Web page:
For a time, I was hesitant to the idea of a wired headset experience, thinking the cords would get in the way of head movement, but the cord placement on the A3’s is just fine. A connection port sits at the top back of the left earpiece and drapes down behind the shoulder. Now if full body movement is necessary when sitting at something like the Lenovo P15, then users will run into some issues and that may be were connecting to the Moto G100 comes into play.
The feel of the A3’s is only a portion of their entire story. The more compelling offering from the A3’s is the actual user experience where Lenovo has taken notes from its A6-series lineup and incorporated intuitive features into the A3 platform.
On a laptop or desktop as powerful as the P15, the A3’s fly When using the A3s connected to the P15 I experienced negligible latency, very few frame rate drops or hiccups when navigating the custom Lenovo software. The colors, virtual objects and icons were as vivid as any 720p or 1080p monitor around. Unfortunately, it’s been a headache trying to get a screen record on Windows 11, up from the A3s as enterprise apps have to be approved for use on the A3s and right now, not many viable screen recorders are available.
On the mobile side, the story is a bit different. Perhaps, it’s the modems in the Moto G100 or my home network, drop outs from the OS were evident when using the Moto G100. Lenovo pre-installs its suit of companion apps on the Moto G100 out of the box which include the official A3 Companion app, the A3 Model Viewer and last but not least is the AR Cast app.
The UI on the A3s is similar to the XMB layout of the PlayStation with a row of single icons and a submenu that drops from the horizontal axis or opens up in a half circle is a neat and intuitive presentation, especially if the users decide to go handsfree and uses headtracking instead.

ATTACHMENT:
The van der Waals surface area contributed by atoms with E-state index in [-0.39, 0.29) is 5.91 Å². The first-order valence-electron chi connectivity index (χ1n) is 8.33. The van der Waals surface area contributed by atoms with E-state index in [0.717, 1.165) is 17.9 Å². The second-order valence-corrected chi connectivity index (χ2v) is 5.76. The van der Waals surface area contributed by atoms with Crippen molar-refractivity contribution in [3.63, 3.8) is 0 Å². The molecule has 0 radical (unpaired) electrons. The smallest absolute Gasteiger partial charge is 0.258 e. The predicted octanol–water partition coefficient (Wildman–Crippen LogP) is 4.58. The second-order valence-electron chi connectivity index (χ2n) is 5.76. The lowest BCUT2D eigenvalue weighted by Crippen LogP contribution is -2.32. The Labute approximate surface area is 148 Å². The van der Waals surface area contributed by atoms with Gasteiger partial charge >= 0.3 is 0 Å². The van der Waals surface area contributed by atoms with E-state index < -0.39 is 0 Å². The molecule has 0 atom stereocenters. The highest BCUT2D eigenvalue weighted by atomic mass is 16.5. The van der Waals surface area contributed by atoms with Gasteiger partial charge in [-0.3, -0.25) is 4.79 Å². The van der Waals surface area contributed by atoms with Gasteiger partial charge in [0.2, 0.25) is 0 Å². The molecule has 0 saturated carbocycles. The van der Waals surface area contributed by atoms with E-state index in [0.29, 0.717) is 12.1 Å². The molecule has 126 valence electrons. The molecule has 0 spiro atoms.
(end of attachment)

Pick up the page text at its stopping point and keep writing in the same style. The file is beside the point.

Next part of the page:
The obvious comparisons to Microsoft’s HoloLens are there and warranted but there is a distinction between what Microsoft seems to be aiming for and what Lenovo accomplished with the A3s. The A3s built upon the work with Windows Mixed Reality and extended functionality to mobile settings. While the HoloLens does offer greater mobility in its cordless approach, the access to mobile specific apps from your phone is something HoloLens hasn’t tackled yet.
The simple ability to connect to a phone (a singular one chosen by Lenovo) does offer a level of familiarity and flexibility not often found in AR or VR experiences.
Would I recommend these to most people? No.
The A3s are a tech enthusiasts dream but realistically, their wired connection to operate a quasi-desktop setup through virtual imagery still is not very practical. The same goes for using the ultra-specific Moto G100 with the A3s to walk around looking at Twitter and YouTube while getting the morning coffee still requires the use of one hand and a phone, not too dissimilar from our current use case scenarios.
I like where the A3s are headed and I think its development has surpassed that of Microsoft’s HoloLens but there still some practical kinks enterprise augmented reality need to hash out before they can eventually hand the tech off to the rest of us.